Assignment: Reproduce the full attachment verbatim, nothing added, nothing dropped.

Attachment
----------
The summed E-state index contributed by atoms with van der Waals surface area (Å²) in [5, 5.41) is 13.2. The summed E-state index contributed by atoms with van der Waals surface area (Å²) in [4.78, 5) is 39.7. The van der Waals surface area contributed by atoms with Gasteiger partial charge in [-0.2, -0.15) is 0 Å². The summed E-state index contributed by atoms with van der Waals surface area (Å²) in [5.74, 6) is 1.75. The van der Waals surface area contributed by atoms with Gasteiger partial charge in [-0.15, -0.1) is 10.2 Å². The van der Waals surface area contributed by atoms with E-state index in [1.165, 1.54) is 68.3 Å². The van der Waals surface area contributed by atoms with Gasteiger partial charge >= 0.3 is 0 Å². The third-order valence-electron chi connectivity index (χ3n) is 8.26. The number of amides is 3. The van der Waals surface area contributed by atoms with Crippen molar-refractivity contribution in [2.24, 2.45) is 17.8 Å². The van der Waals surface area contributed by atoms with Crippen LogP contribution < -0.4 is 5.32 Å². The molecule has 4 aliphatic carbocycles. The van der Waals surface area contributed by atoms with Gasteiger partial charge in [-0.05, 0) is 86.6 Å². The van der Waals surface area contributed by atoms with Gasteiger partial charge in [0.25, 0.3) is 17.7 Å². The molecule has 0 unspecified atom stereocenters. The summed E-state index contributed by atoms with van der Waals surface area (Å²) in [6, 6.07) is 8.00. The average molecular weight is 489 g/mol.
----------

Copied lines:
The summed E-state index contributed by atoms with van der Waals surface area (Å²) in [5, 5.41) is 13.2. The summed E-state index contributed by atoms with van der Waals surface area (Å²) in [4.78, 5) is 39.7. The van der Waals surface area contributed by atoms with Gasteiger partial charge in [-0.2, -0.15) is 0 Å². The summed E-state index contributed by atoms with van der Waals surface area (Å²) in [5.74, 6) is 1.75. The van der Waals surface area contributed by atoms with Gasteiger partial charge in [-0.15, -0.1) is 10.2 Å². The van der Waals surface area contributed by atoms with E-state index in [1.165, 1.54) is 68.3 Å². The van der Waals surface area contributed by atoms with Gasteiger partial charge >= 0.3 is 0 Å². The third-order valence-electron chi connectivity index (χ3n) is 8.26. The number of amides is 3. The van der Waals surface area contributed by atoms with Crippen molar-refractivity contribution in [2.24, 2.45) is 17.8 Å². The van der Waals surface area contributed by atoms with Crippen LogP contribution < -0.4 is 5.32 Å². The molecule has 4 aliphatic carbocycles. The van der Waals surface area contributed by atoms with Gasteiger partial charge in [-0.05, 0) is 86.6 Å². The van der Waals surface area contributed by atoms with Gasteiger partial charge in [0.25, 0.3) is 17.7 Å². The molecule has 0 unspecified atom stereocenters. The summed E-state index contributed by atoms with van der Waals surface area (Å²) in [6, 6.07) is 8.00. The average molecular weight is 489 g/mol.